Good Samaritans save runner in cardiac arrest along Schuylkill River

CENTER CITY (WPVI) -- An athlete went into cardiac arrest during a jog along the Schuylkill River but the quick work of a group of Good Samaritans, including a doctor, helped save his life.

"I'm just really lucky to be alive, I think," said Todd Tewksbury.

27-year-old Tewksbury collapsed on the Schuylkill River trail while running earlier this week.

"Once I passed the Art Museum and JFK, it got a little hazy and I don't remember much after that," he said.

"We saw him kind of fall down on all fours. At first we thought he was seizing but it quickly became apparent that he lost his pulse so we administered CPR. And then kind of the whole community came around us," said Dr. Aaron Mendelson.

Mendelson is a third year resident at the Hospital of the University of Pennsylvania and his wife is an ER doctor.

Someone else grabbed Tewksbury's phone and called the last number dialed - his mom Lois.

"The phone rang and it was Todd and I said, 'What did you forget?' and it was someone else and they said, 'There has been an emergency, does he have any heart issues?' said Lois Tewksbury.

While his family rushed to the hospital, the group of Good Samaritans along the trail administered CPR for about 11 minutes.

There are defibrillators in all Philadelphia rec centers so someone ran over the Markward Playground and asked the staff for help.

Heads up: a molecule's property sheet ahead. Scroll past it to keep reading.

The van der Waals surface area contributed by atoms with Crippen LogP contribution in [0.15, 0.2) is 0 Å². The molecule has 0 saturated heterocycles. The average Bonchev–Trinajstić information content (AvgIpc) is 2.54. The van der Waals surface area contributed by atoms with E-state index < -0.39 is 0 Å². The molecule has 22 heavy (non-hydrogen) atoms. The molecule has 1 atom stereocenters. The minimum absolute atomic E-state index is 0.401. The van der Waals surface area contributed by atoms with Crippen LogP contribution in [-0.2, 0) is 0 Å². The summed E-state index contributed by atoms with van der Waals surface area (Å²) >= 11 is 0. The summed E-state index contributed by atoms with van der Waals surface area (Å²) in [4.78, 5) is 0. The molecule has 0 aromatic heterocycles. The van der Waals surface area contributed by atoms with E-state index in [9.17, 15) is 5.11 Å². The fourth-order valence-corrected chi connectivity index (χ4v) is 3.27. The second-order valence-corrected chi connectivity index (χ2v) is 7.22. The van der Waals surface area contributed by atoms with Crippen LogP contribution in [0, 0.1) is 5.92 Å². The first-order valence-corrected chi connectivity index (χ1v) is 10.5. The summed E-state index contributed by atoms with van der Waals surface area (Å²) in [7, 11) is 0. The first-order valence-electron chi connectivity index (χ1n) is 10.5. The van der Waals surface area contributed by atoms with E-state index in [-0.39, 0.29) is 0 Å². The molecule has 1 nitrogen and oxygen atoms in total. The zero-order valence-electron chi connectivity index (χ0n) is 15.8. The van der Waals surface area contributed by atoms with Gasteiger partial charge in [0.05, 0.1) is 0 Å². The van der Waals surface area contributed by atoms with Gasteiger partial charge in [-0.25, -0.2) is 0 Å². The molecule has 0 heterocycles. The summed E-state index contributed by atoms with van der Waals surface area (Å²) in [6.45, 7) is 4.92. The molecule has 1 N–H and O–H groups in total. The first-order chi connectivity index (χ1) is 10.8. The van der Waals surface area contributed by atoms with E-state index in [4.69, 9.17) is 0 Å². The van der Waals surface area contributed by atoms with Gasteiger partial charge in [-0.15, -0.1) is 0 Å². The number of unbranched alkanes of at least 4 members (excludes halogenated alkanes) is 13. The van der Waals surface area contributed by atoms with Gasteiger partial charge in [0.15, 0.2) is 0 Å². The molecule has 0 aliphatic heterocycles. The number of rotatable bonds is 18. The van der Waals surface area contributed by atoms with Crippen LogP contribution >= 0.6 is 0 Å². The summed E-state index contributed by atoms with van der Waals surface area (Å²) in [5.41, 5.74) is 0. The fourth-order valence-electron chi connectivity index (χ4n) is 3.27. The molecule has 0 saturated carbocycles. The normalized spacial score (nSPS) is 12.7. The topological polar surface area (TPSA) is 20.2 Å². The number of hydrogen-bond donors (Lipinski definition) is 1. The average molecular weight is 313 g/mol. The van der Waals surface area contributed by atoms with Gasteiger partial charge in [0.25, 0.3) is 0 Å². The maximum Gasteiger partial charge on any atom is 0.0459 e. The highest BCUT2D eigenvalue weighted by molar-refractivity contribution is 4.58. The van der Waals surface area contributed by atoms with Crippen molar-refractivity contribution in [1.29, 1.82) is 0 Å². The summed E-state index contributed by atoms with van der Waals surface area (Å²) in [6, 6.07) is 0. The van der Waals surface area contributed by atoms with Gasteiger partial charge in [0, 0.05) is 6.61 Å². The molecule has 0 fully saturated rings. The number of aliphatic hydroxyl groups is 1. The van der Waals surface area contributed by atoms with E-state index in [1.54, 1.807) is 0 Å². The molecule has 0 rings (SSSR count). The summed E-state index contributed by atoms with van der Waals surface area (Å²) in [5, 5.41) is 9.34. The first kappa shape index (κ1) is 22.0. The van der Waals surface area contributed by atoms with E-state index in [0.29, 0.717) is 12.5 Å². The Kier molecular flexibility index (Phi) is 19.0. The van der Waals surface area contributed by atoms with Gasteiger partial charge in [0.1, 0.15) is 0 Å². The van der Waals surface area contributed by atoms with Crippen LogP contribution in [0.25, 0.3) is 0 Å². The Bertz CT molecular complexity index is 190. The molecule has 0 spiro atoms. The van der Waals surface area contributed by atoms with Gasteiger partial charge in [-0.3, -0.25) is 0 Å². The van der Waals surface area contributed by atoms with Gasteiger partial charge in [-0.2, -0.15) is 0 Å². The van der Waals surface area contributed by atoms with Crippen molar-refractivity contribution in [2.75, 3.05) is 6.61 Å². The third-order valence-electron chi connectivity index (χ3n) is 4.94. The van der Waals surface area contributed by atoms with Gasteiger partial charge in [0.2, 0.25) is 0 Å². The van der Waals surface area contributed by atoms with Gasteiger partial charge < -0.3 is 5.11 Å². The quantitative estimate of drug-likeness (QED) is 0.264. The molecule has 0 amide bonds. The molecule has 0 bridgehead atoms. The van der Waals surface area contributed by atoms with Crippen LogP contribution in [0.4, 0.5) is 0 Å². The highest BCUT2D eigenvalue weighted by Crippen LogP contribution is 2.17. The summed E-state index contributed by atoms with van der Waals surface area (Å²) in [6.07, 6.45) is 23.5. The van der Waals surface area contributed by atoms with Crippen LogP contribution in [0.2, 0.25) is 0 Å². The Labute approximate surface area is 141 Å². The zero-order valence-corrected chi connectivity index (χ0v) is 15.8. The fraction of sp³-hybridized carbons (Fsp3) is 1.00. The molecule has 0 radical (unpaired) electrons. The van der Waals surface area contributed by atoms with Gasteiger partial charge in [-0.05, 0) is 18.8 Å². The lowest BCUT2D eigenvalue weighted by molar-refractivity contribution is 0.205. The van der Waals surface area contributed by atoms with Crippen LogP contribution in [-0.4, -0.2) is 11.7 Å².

"Someone came in asking for our AED, two women working on our summer staff came out and brought it out to them," said Katie McGurk, playground staff.

"In this case I don't know if he would have survived without the defibrillator," said Dr. Mendelson.

Tewksbury and his family are grateful for all the help.

"I'm just so grateful that Aaron and all these other people were there to help me when I needed it," said Tewksbury.

But Dr. Mendelson says anyone could have did it.

"I think anyone who is trained in CPR could have done what we did. It doesn't have to be a nurse or physician," he said.

Doctors say a common virus likely caused the stress on his heart which led to cardiac arrest. The immediate CPR helped save his life.

Tewksbury was released from the hospital on Friday.

"The fact that he will walk home and maintain a very normal life is a miracle," said Lois.

"I'm definitely going to learn CPR so I can help someone else if it ever happens to them," said Tewksbury.
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